Last Updated on 10th November 2021 by Mike@bitaboutbritain
Here is a fortress on the edge. Caerlaverock is a mighty Scottish stronghold on the banks of the Solway Firth, in the border battleground of the two old protagonists, Scotland and England, and which finally came to grief in the civil war of the 17th century. On first seeing a picture of this most photogenic ruin (present company excepted), I marked it down as a place that just had to be visited. It reminded me a little of Bodiam, in Sussex – the same romantic allure of the medieval castle’s soaring towers reflected in the moat. Then there’s the name – it fairly rolls off the tongue with the same mystic magnetism of CS Lewis’ imaginary Cair Paravel. What clinched it was reading an account of the English siege of 1300 in Robyn Young’s ‘Renegade’, part of her excellent fictional series on Robert the Bruce.
The name, according to my trusty dictionary of place names, means ‘fort in the elm trees’. It is also, apparently, the only triangular castle in Britain. It is certainly evocative. The striking backdrop softens the building from a distance, but when it confronts you up close and personal it’s as austere and unwelcoming as any respectable medieval fortification should be. The gatehouse is a threatening construction, the entrance swallowing you like some gigantic mouth. Originally, the rooms over the gatehouse were the lord’s private apartments. All about are features that were at the forefront of medieval castle technology – the portcullis, arrow slits and machicolations designed to help defenders drop objects on the attackers below. A second moat once surrounded the present one and the area around that would have also been part of the complex, containing workshops, stables and domestic accommodation for the castle’s population.
Traditionally, hereabouts was the territory of the Nithsdale lords in the old British Kingdom of Strathclyde, conquered by the Scots in the 11th century. Sometime around 1220, the Scottish King Alexander II granted the lands to a Sir John de Maccuswell – henceforth known as ‘Maxwell’. I’m not sure exactly where the Maccuswells originated from, but the story is that Maccus Well is a pool in the River Tweed near Kelso, named after a Norse chieftain, Maccus. Anyway, John Maxwell built a castle on the site of an old British fort, closer to the Solway than the present castle. At one time this location would have been on an important trade route, and close to a crossing over the Solway to part of what is now England, but which was once in Scots’ hands. However, the castle was abandoned after just 50 years, because it was prone to flooding and the Maxwells felt they needed something a little larger, grander – and drier.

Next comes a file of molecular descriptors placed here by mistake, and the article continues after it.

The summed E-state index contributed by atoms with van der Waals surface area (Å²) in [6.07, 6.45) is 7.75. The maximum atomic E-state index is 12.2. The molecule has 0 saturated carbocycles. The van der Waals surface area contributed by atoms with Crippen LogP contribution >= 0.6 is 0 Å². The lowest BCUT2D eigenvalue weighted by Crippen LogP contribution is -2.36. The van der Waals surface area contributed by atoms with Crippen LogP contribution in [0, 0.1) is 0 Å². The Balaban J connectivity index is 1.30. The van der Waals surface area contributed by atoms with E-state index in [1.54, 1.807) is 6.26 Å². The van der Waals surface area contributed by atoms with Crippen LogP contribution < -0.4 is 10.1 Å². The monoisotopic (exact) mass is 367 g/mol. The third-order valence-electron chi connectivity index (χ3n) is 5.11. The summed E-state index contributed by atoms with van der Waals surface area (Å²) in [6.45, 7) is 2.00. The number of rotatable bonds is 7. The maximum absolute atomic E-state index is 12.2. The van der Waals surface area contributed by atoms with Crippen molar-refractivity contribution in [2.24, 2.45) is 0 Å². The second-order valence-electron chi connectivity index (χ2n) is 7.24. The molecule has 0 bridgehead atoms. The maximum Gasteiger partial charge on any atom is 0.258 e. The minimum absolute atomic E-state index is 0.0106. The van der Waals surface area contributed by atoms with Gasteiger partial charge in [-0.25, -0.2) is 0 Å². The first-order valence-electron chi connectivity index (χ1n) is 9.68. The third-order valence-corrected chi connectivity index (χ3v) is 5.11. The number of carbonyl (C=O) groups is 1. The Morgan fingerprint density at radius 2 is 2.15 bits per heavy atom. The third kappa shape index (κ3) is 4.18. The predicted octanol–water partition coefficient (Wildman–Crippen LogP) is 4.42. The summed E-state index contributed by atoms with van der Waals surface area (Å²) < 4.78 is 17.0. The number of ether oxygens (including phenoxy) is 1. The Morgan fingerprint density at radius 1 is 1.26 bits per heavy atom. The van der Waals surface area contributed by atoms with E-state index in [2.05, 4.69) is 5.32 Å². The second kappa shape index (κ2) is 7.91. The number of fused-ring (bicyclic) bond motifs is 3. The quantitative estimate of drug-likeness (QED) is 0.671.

The site of the old fort with its moat is clearly visible about 200 yards to the south of the ‘new’ castle. The whole area is decidedly slushy and is, appropriately, adjacent to a wetlands nature reserve. Amongst other things, this is home for the endangered natterjack toad. I must say that scores of these creatures in the waterlogged old moat seemed to be frantically doing all that they possibly could to prevent their species being endangered, the little tinkers. Maybe the threat of extinction is an aphrodisiac; the noise was incredible – like loads of plastic combs being strummed, but amplified.
Let’s return swiftly to the Maxwells and their new Caerlaverock Castle. It was built by Sir Aymer Maxwell, John’s brother, completed sometime in the 1270s and occupied by Aymer’s son, Herbert Maxwell. The late 13th and early 14th centuries were the years of the Scottish Wars of Independence, triggered by a crisis over the succession to the Scottish throne, oiled by the English King Edward I’s notion to achieve primacy over the whole of Britain – and exacerbated by Scottish nobles with divided loyalties who could barely agree the time of day.